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House to Vote on $100 Billion Lame Duck Tax Package

Dec 20, 2018 | Health Care| Taxes

The House will likely consider a package of lame duck tax cuts costing almost $100 billion over ten years. About half of the cost comes from delaying health-related taxes enacted by the Affordable Care Act. The other half includes disaster relief and portions of "Tax Cuts 2.0" relating to retirement savings and start-up businesses.

The bill would delay several Affordable Care Act taxes last delayed in January: the medical device tax, the Cadillac tax, and the health insurer tax. Those three short-term delays would cost $52 billion, but if Congress continues the trend of delaying them, the delays would ultimately cost almost $325 billion over ten years.

In total, the bill would cost $99 billion over ten years, or about $124 billion including interest.

Policy 10-Year Cost (2019-2028)
Health-related tax cuts $52 billion
Delay medical device tax another 5 years, from 2020 to 2025 $12 billion
Delay health insurance tax from 2020 to 2022 $27 billion
Delay Cadillac tax from 2022 to 2023 $14 billion
Repeal tanning tax $0.4 billion
   
Tax Extenders $19 billion
Extend biodiesel and renewable diesel credits and phase out by 2025 $17 billion
Permanently extend railroad track maintenance tax credit $2 billion
   
Retirement Savings Provisions $14 billion
Exempt small retirement account balances from mandatory withdrawal rules $6 billion
Allow employers to join together to offer retirement plans $4 billion
Other retirement savings provisions $4 billion
   
Other Provisions $14 billion
Allow 501(c)(3) nonprofits to make political statements  $8 billion
Disaster tax relief $4 billion
Repeal 2017 tax bill's taxing of fringe benefits offered by nonprofits $2 billion
Total $99 billion
Interest $25 billion
Total, With Interest $124 billion

Sources: Congressional Budget Office, Joint Committee on Taxation, CRFB calculations

The bill would delay the medical device tax, which went into effect in 2013 but has been delayed since 2016, for an additional five years (until 2025) at a cost of $12 billion. It would also reduce revenue by $27 billion by delaying for two years (until 2022) the health insurer tax. This tax has had an even more confusing path, going into effect in 2014, then being delayed for 2017, then coming back into effect in 2018, then being delayed again for 2019.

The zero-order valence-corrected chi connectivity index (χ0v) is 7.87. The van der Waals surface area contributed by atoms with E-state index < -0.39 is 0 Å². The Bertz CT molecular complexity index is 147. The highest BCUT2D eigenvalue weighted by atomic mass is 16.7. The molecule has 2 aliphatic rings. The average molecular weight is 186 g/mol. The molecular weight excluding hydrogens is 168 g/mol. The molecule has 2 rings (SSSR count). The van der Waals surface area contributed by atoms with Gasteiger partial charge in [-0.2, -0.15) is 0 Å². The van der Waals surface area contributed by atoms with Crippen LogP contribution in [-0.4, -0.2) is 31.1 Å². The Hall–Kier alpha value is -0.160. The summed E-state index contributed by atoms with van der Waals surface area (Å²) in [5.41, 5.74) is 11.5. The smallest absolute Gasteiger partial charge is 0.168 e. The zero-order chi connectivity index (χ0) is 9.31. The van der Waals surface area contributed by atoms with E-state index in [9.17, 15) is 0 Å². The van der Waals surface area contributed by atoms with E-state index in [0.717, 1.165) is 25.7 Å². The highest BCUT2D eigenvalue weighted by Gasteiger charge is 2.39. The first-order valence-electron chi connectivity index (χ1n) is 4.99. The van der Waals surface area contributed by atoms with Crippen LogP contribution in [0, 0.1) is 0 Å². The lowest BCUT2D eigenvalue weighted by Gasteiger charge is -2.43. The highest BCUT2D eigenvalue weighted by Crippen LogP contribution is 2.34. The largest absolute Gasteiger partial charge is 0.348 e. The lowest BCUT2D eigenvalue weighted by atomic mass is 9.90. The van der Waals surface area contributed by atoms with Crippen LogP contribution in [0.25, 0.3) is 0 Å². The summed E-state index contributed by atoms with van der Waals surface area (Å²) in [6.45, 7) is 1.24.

The other major change would delay the implementation of the "Cadillac tax" on high-cost insurance plans from 2022 to 2023 at a cost of $14 billion. The tax has already been delayed twice (from 2018 to 2020 and 2020 to 2022), so a third delay would further cement the likelihood that the tax could be repealed permanently at a very high long-term cost

As we've pointed out before, the Cadillac tax reduces deficits and has been shown to have effects that reduce private health care spending even before the tax goes into effect. If Congress ultimately repeals the Cadillac tax, they should replace it with an alternative cap on the tax exclusion for employer-sponsored health insurance or another provision that produces sizeable long-term health savings.

The bill would also address two of the "tax extenders," at a cost of $19 billion over ten years. These extensions include a permanent extension of the railroad track maintenance credit and an extension and phaseout by 2025 of the biodiesel credit. The other 20 or so expired tax extenders are not revived.

Other costs, which total $28 billion, would come from a variety of tax cuts. Most notably, these involve allowing churches and 501(c)(3) non-profit organizations to make statements about political campaigns ($8 billion), exempting individuals with low retirement account balances from minimum distribution rules ($6 billion), and modifying several tax provisions related to disaster relief ($4 billion). The bill would also change rules governing the IRS.

We are disappointed that the House is choosing to end the year with yet another deficit-financed piece of legislation. Lawmakers should be reducing future deficits, not adding to them.